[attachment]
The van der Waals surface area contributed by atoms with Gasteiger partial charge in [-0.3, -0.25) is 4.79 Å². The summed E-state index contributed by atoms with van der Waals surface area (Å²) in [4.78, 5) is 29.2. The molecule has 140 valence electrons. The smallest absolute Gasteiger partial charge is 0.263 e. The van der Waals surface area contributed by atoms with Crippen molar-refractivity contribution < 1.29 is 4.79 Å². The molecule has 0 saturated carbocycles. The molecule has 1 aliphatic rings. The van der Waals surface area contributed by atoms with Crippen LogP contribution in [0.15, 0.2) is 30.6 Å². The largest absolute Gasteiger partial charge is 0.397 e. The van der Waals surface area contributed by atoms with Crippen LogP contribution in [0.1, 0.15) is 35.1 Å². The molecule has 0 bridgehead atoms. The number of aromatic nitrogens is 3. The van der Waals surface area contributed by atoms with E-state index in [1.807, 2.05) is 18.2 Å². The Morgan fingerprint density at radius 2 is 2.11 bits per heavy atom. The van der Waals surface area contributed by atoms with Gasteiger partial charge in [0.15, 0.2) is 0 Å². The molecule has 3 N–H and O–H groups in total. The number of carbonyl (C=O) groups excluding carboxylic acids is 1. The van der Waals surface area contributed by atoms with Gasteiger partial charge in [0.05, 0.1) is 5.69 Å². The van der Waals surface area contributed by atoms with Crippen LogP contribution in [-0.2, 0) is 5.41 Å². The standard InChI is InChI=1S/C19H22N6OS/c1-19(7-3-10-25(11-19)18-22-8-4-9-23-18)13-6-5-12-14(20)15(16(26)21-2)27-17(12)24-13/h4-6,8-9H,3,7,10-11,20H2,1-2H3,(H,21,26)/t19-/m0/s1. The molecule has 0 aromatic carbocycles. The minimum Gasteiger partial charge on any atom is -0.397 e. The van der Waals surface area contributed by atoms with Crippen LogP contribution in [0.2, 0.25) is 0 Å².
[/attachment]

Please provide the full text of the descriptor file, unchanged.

The van der Waals surface area contributed by atoms with Gasteiger partial charge in [-0.3, -0.25) is 4.79 Å². The summed E-state index contributed by atoms with van der Waals surface area (Å²) in [4.78, 5) is 29.2. The molecule has 140 valence electrons. The smallest absolute Gasteiger partial charge is 0.263 e. The van der Waals surface area contributed by atoms with Crippen molar-refractivity contribution < 1.29 is 4.79 Å². The molecule has 0 saturated carbocycles. The molecule has 1 aliphatic rings. The van der Waals surface area contributed by atoms with Crippen LogP contribution in [0.15, 0.2) is 30.6 Å². The largest absolute Gasteiger partial charge is 0.397 e. The van der Waals surface area contributed by atoms with Crippen LogP contribution in [0.1, 0.15) is 35.1 Å². The molecule has 0 bridgehead atoms. The number of aromatic nitrogens is 3. The van der Waals surface area contributed by atoms with E-state index in [1.807, 2.05) is 18.2 Å². The Morgan fingerprint density at radius 2 is 2.11 bits per heavy atom. The van der Waals surface area contributed by atoms with Gasteiger partial charge in [0.15, 0.2) is 0 Å². The molecule has 3 N–H and O–H groups in total. The number of carbonyl (C=O) groups excluding carboxylic acids is 1. The van der Waals surface area contributed by atoms with Gasteiger partial charge in [0.05, 0.1) is 5.69 Å². The van der Waals surface area contributed by atoms with Crippen LogP contribution in [-0.2, 0) is 5.41 Å². The standard InChI is InChI=1S/C19H22N6OS/c1-19(7-3-10-25(11-19)18-22-8-4-9-23-18)13-6-5-12-14(20)15(16(26)21-2)27-17(12)24-13/h4-6,8-9H,3,7,10-11,20H2,1-2H3,(H,21,26)/t19-/m0/s1. The molecule has 0 aromatic carbocycles. The minimum Gasteiger partial charge on any atom is -0.397 e. The van der Waals surface area contributed by atoms with Crippen LogP contribution in [0.2, 0.25) is 0 Å².